mladwig at comcast.net
Sun May 26 17:07:45 PDT 2002
First thanks for the detailed response. I'm continuing to work through it,
but here is some additional information.
On Sunday 26 May 2002 12:53, Robert G. Brown wrote:
> To see how
> far you can scale it, you need to estimate or measure some more numbers,
> in particular how long your IPC's will take relative to your
The small blocks are all precalculated "constants" (the 1.5M component is the
variable) to the system. They will rarely change. The problem is in what
order to apply the constants to the variable in order to convince yourself
that you have a work unit answer.
Right now, I know the sizes of info travelling through the system, and how
long the core calculation takes; I don't know yet how the components of the
parallelized design will perform or how they interact. I think I can only
determine them statistically through experimentation once I build it, because
they will vary wildly depending on the variable being processed.
> Now, I have no idea how many slaves you can afford or the relative value
> of your result. 100 cpu clusters aren't THAT expensive. Looking back
At this stage of the work, I can probably justify purchasing enough nodes to
prove how many nodes I need to really solve the problem :-). I'm trying to
get to that first step. In the long run, if the problem can be solved
sufficient nodes will be purchased.
> c) Go to a multiple masters parallelization -- arrange a sort of a
> tree of masters, each with 200 slaves, themselves communicating back
> with a supermaster.
Hmmm. In some ways, the problem lends it self to this, but determining the
optimum number of slaves per master is difficult as it can continuously vary
depending on the situation. Because of this variability I would ideally be
able to dynamically reassign these resources, and that would in turn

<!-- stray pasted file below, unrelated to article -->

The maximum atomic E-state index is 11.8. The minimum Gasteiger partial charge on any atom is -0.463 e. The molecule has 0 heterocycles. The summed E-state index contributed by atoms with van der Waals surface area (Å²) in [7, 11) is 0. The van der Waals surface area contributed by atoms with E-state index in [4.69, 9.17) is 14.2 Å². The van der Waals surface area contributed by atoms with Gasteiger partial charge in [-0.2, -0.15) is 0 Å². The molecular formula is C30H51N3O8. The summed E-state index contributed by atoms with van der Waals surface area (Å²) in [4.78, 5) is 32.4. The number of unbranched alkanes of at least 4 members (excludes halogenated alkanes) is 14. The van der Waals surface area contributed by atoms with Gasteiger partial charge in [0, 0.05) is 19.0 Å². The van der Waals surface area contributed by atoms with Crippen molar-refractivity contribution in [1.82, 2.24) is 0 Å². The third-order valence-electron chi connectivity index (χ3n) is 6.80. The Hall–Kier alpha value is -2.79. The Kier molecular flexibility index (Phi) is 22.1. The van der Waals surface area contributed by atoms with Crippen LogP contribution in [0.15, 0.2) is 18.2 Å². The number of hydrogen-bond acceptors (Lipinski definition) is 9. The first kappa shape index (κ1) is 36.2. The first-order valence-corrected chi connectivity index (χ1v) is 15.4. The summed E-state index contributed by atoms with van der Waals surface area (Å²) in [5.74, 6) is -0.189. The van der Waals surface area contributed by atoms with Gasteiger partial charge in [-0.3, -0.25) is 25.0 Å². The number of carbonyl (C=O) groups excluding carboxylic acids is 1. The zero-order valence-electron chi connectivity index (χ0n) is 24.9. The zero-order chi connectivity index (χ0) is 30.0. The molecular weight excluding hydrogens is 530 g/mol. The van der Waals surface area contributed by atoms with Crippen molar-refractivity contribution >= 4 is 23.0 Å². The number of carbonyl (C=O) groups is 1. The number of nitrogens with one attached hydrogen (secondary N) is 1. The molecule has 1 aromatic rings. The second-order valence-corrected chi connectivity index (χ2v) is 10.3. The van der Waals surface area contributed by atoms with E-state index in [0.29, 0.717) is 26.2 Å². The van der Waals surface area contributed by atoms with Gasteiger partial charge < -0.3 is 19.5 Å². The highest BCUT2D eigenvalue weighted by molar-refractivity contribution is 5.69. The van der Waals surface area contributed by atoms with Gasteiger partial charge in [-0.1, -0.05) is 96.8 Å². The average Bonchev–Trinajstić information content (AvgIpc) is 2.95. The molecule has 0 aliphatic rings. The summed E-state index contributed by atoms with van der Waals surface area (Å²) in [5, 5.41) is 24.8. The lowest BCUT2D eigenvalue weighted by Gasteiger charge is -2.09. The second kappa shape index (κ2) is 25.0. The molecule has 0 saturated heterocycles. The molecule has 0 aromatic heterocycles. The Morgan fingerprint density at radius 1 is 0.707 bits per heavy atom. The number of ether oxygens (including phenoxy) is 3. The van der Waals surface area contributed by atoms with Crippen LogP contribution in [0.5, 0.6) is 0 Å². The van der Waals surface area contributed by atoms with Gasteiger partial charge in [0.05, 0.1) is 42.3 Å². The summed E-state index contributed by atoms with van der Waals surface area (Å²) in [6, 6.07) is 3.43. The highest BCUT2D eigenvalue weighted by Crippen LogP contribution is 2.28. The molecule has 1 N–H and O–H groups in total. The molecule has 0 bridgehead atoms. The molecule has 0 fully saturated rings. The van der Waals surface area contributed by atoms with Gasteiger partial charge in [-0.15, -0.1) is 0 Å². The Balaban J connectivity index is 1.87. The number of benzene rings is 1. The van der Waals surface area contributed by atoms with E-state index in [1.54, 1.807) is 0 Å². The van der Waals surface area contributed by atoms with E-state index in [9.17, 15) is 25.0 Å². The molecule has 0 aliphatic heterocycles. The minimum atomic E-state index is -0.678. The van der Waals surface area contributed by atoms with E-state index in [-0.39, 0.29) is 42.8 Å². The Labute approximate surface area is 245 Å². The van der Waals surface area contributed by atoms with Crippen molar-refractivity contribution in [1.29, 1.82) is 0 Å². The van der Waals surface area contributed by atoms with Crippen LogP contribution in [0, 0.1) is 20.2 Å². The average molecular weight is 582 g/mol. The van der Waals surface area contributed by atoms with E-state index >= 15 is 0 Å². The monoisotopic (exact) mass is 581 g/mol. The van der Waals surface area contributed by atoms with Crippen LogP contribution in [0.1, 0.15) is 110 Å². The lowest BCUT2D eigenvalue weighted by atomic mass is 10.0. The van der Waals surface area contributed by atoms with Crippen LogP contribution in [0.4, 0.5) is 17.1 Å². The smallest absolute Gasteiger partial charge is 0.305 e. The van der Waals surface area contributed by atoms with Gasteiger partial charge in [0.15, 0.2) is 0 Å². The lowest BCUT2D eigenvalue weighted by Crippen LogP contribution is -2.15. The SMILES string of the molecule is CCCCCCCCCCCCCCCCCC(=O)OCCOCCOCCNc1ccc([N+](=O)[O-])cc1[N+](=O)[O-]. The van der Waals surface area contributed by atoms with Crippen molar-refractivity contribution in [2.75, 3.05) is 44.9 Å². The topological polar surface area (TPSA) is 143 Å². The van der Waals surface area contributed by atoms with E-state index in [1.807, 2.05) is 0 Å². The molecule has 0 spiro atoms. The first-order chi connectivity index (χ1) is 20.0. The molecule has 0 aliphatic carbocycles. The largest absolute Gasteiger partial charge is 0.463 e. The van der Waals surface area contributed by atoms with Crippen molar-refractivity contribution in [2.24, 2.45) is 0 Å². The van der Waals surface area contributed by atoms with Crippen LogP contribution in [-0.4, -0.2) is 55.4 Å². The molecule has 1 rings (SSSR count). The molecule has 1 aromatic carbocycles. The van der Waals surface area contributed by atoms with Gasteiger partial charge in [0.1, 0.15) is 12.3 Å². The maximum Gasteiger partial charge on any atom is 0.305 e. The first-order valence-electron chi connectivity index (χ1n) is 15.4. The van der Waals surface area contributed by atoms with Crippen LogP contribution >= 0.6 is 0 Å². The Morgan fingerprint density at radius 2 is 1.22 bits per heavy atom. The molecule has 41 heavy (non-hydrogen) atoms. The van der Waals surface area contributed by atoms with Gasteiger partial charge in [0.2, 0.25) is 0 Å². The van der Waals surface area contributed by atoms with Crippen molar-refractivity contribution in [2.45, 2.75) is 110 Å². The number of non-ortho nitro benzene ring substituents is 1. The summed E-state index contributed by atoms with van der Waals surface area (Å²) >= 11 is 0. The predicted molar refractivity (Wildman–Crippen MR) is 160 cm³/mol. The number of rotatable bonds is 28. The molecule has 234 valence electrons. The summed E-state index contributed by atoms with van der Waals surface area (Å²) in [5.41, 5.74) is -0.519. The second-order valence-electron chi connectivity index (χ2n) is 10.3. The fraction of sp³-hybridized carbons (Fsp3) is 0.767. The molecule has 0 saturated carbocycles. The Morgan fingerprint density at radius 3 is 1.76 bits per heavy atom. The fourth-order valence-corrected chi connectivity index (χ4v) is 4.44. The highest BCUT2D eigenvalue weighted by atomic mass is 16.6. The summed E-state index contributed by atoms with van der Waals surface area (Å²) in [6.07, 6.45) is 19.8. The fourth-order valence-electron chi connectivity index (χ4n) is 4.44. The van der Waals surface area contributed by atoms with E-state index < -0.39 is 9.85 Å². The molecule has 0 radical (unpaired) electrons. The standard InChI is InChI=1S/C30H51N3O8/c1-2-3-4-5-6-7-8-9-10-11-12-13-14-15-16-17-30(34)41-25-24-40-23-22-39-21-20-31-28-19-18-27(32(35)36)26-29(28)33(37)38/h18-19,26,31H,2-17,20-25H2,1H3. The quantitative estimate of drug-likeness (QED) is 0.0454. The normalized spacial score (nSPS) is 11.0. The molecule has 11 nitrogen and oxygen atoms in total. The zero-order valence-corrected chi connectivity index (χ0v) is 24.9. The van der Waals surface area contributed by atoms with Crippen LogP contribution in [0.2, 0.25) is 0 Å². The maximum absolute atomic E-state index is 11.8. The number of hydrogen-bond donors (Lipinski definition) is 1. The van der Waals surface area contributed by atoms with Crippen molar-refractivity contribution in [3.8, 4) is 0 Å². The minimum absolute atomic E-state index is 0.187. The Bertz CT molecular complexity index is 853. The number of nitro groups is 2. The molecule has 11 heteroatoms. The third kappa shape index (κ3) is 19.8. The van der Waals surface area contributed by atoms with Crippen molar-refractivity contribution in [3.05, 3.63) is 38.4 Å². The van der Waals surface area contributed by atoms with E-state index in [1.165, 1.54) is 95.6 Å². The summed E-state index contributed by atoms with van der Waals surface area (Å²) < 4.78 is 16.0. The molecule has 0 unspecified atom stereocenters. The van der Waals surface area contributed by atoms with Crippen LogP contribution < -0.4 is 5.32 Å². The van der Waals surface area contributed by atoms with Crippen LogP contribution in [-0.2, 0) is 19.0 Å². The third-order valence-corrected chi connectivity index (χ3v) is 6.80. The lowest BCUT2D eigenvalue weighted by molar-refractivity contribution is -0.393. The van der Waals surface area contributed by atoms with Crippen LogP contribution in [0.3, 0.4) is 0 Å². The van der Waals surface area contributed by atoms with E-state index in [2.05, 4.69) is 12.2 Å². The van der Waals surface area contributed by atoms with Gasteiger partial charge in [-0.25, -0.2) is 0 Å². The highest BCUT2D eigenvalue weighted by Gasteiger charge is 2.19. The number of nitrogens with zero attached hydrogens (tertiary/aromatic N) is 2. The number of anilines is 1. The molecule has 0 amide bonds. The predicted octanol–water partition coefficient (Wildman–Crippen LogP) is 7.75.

complicate resource prelocation (mentioned below).
> cluster (plus a master) isn't particularly expensive -- with rackmount
> dual Athlons I'd guesstimate less about $1000-1100 per cpu, not much
This is a good time to ask another question. The calculation is highly
optimized to the P4; does anyone have 1u-style P4 nodes that they like in
> In others it isn't -- each slave gets a unique set of numbers being
> (say) read from a big file on the master's disk (which, by the way,
> might take a nontrivial amount of time to locate on disk, read into a
> buffer, and arrange to send to the next free slave, hence the need to
> estimate the total amount of SERIAL work done by the master to send an
> IPC packet off to the next free slave!).
An optimization would be to prelocate the constants to the node(s) that will
be using them, keep them in memory or on local disk, and not need to transfer
them while a work unit is ongoing. When I've looked at some of the batch
processing tools (e.g. SGE - thanks for the suggestion Rayson), I don't see a
way to support this kind of resource "affinity". Did I miss something?
> Hope this helps.
Yes, tremendously - much thanks.
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